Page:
Buyer's guide to mountain bike wheels
By Guy Kesteven, Mountain Biking UK | Monday, April 30, 2012 11.00pm
Buyer's guide to mountain bike wheels Russell Burton
Looking for a new set of mountain bike wheels? Read on to find out what you should be looking for, along with explanations of some of the key jargon.
What to look for
Price comes first, but some of the cheapest wheels we’ve tested perform superbly. If you do decide to spend more, make sure you’re getting noticeable benefits. Bear in mind that decent after-sales service can make a more expensive set of wheels better value in the long run.
It's important to buy the right wheels for your bike, both in terms of diameter – 26in, 27.5in (650b) or 29in – and axle compatibility. Gone are the days when all mountain bikes had 9mm quick-release skewers front and rear. At the front, 15mm and 20mm through-axles are now common, along with 135 x 12mm or 142 x 12mm setups out back.
Once fit is sorted then you need to put your priorities in order. If you’re a tyre bursting, rim denting/wobbling animal then you need a wheel that’s tough, strong and compatible with fatter tyres.
If you’ve literally ground your last wheelset into the filth and it’s limping and creaking along on notchy, loose or seized bearings then you need to concentrate on the reliability of your next set. That means top quality bearings – either replaceable cartridge or serviceable cup-and-cone style – hidden behind the best seals possible. High-mileage or powerful riders also need to prioritise freehub quality and durability, and easily replaceable spokes are probably a shrewd idea.
If your current set has been fine then it’s just a case of finding something similarly tough and durable that offers the advantages you’re looking for. The obvious performance boost comes from reducing weight. That’s because saving weight in your rims gives far more noticeable bonuses in acceleration and agility than anywhere else on your bike.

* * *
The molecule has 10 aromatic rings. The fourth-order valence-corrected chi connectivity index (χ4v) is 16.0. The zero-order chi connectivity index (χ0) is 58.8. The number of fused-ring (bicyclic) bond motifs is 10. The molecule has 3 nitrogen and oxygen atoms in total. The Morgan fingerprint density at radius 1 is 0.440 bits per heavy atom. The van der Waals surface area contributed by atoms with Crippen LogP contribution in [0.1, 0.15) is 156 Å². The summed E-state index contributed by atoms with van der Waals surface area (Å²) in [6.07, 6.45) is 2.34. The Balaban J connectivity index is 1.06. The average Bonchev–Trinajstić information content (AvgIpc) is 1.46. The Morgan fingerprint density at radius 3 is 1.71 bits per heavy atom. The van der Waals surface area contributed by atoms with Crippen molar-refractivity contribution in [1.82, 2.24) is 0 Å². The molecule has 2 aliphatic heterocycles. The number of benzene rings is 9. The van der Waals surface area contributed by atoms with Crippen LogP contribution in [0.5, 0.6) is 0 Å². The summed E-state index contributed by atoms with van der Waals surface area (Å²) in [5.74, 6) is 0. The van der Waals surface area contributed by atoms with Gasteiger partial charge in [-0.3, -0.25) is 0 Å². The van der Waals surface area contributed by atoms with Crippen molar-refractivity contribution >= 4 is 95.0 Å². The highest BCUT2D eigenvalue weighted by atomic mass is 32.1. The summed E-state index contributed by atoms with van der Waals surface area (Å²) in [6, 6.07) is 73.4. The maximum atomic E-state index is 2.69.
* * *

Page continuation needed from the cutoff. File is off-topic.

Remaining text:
The speed with which the freehub engages and reacts also makes a big difference for racers or anyone who needs to get back on the power as soon as possible between corners, jumps and the like. You don’t want a wheel that’s a complete twangy noodle though, particularly if you like to push hard through berms and rock gardens so make sure it’s tight enough for your level of riding aggression.
Finally, have a think about tubeless compatibility, because more and more tyres now come ready to pop up with a slosh of sealant as standard. Running a tyre sealed with liquid sealant rather than an inner tube increases pinch and thorn puncture resistance. It can also let you run lower pressure safer and they ride smoother too.
They can be an absolute arse to fit though, and won’t suit constant rubber swappers. To run a tubeless or tubeless ready system you need a sealed rim – or sealed rim tape – and built-in valve plus a tighter rim fit to stop them burping off.
Rim: Modern mountain bike wheels come in three diameters: 26in, 27.5in (650b) and 29in. Most modern trail rims have an internal diameter of between 19 and 24mm. The wider the rim, the better support and fatter profile it will give a bigger tyre. But bigger rims can be heavier.
Hub: There are loads of hub designs but it’s the bearings (and the seals covering them) that define smoothness over time.
Axles: An increasingly big deal as 15 or 20mm front axles and 135 or 142mm width, 12mm diameter rear through-axles appear on more and more bikes. Being able to change between axles is a futureproofing advantage.
Spokes: There are loads of different quantities of spokes, plus types, attachment methods and lacing patterns. The crucial thing is that they all stay tight, however hard you hammer them.
1/2/3 cross: The number of times a spoke crosses another between the hub and the rim. Fewer crosses means a shorter, lighter but less well supported spoke.
Bladed spoke: Spokes with a flat rather than round section. Aerodynamic benefits are dubious at mountain biking speeds, but the actual spoke shaping work can make them stronger.
Cartridge bearings: Self-contained bearings that you can pop out of the hub shell and replace once they feel rough.
Center Lock: Shimano’s unique disc brake rotor attachment. It uses a splined interface rather than the normal six-bolt fixing method.
Cup-and-cone bearings: User serviceable bearings using a cupped track on the hub and an adjustable cone track on the axle with ball bearings sandwiched between. They potentially offer a massive lifespan if you know how to look after them.
End caps: Push-on/pull-off caps on the hubs that convert them from one axle standard to another.
Pawl: The spring-loaded catches in the freehub that lock into the teeth on the hub body.
Straight-pull spokes: Spokes that thread directly into the hub/nipple both ends rather than hooking sideways into the hub with a J-bend.
Through-axle: A separate axle that slides through one dropout and the hub before screwing into the dropout on the other side. 15 or 20mm diameter at the front, 12mm at the rear.
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